A couple thoughts:
One labour professor's take on this. I won't comment on it or its links.
Prof David Doorey
1) Piloting Fatigued is Illegal: Not directly related to the article, but he mentions that the law forbids flying when fatigued. It will be impossible for Air Canada to prove that the pilots that called in "sick" were not indeed fatigued. They could all claim that requiring them to fly would be asking them to break the law, which Air Canada is not allowed to do. Where it was ruled that their "job action" is illegal, any subsequent direct punishments issued to pilots will be a tightrope walk for management. If they take action against any particular pilot, he or she can just claim that they were fatigued and unable to fly, as they would be breaking the law. Their defense will simply be that Air Canada in effect would be punishing them for not breaking the law. I don't see how AC can win that one.
2) Unfair System: He claims that it is no surprise that this is happening and he's right. He couldn't be more right when he says, "Workers will resist when they feel an unfair system is being thrust upon them." The unfair system is thank to government intervention. Therefore, it is the Conservative government's intervention into the bargaining process that is causing this resistance.
3) No arbitration: Something that concerns me as well: "If the government were truly concerned that a work stoppage at Air Canada would wreak havoc on the economy, why would it not just refer the matter to arms-length arbitration, allow the parties to select an agreeable arbitrator, and then let the arbitrator listen to the arguments and make a decision?" So not only has the government interfered in the labour relations of a private company, but it has clearly picked sides. As a supporter of the NDP, if I were ultra-partisan, I would side with labour no matter what. However, I like to think I'm rational. I would be perfectly fine with back-to-work legislation if it was sent to a fair and independent third-party for binding arbitration. That wasn't done. Moreover, the employees probably would have seen this as a more neutral and fair process, likely meaning we wouldn't see these kinds of disruptions. Granted I'm speculating, but I believe that's a fair assessment.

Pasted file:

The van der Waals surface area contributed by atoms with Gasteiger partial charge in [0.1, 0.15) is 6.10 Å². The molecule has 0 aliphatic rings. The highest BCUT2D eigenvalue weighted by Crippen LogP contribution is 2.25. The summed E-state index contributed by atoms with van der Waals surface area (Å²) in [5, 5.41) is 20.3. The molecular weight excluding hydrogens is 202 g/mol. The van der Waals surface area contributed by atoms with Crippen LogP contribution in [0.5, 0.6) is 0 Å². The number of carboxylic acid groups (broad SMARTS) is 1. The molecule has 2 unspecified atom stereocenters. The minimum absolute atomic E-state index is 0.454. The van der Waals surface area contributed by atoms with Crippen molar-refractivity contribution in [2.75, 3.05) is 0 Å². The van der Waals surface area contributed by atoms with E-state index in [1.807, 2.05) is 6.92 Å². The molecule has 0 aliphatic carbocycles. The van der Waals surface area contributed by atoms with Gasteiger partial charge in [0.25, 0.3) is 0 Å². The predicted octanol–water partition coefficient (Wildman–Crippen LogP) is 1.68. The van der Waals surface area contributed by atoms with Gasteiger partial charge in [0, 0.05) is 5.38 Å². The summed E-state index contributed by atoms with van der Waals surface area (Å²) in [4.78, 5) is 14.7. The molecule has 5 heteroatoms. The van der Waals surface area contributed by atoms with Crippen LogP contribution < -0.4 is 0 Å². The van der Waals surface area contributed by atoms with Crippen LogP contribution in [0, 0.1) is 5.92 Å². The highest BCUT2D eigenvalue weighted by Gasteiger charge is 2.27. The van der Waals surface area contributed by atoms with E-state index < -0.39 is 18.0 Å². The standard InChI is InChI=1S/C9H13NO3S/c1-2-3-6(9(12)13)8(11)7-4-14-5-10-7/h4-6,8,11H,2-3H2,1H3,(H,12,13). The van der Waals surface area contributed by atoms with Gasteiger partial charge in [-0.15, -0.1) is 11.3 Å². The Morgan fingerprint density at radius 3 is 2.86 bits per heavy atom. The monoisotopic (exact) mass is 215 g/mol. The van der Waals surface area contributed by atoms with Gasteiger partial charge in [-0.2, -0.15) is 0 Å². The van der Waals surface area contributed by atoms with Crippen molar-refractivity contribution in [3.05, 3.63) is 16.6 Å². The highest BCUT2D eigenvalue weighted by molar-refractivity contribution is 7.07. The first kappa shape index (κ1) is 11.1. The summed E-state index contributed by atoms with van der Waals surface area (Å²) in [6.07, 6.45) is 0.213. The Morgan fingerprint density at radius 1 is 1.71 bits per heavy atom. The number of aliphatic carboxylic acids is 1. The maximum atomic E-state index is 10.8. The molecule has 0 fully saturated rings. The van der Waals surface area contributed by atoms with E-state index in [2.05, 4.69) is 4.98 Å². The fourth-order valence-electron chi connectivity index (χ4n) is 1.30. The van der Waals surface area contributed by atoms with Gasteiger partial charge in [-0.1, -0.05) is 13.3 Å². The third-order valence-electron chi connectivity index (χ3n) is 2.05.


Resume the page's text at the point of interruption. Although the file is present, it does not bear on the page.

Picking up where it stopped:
On this point, Doorey also raises an interesting question as to why Air Canada hasn't put this to arbitration. Well that should be obvious. With the government's blessing, they hold all of the cards. They have no reason to go to binding arbitration. Especially since there's very little heat on the company about any of this. Sure a handful of people are blaming them, but those that don't blame labour are split in their criticism of the federal government and the company. Those that blame labour, blame labour period. Until the public starts holding the company as accountable as they hold labour, Air Canada has no reason to go to arbitration because they're not seen as the "bad guys."
Here's the questions he poses at the end that I think are worth reflecting upon.
What do you think? Do you think that the Federal government’s form of intervention in the Air Canada dispute has benefited or harmed Air Canada?
Do you think the government’s intervention is fair to the pilots?
What do you think of the pilots’ efforts to resist the model?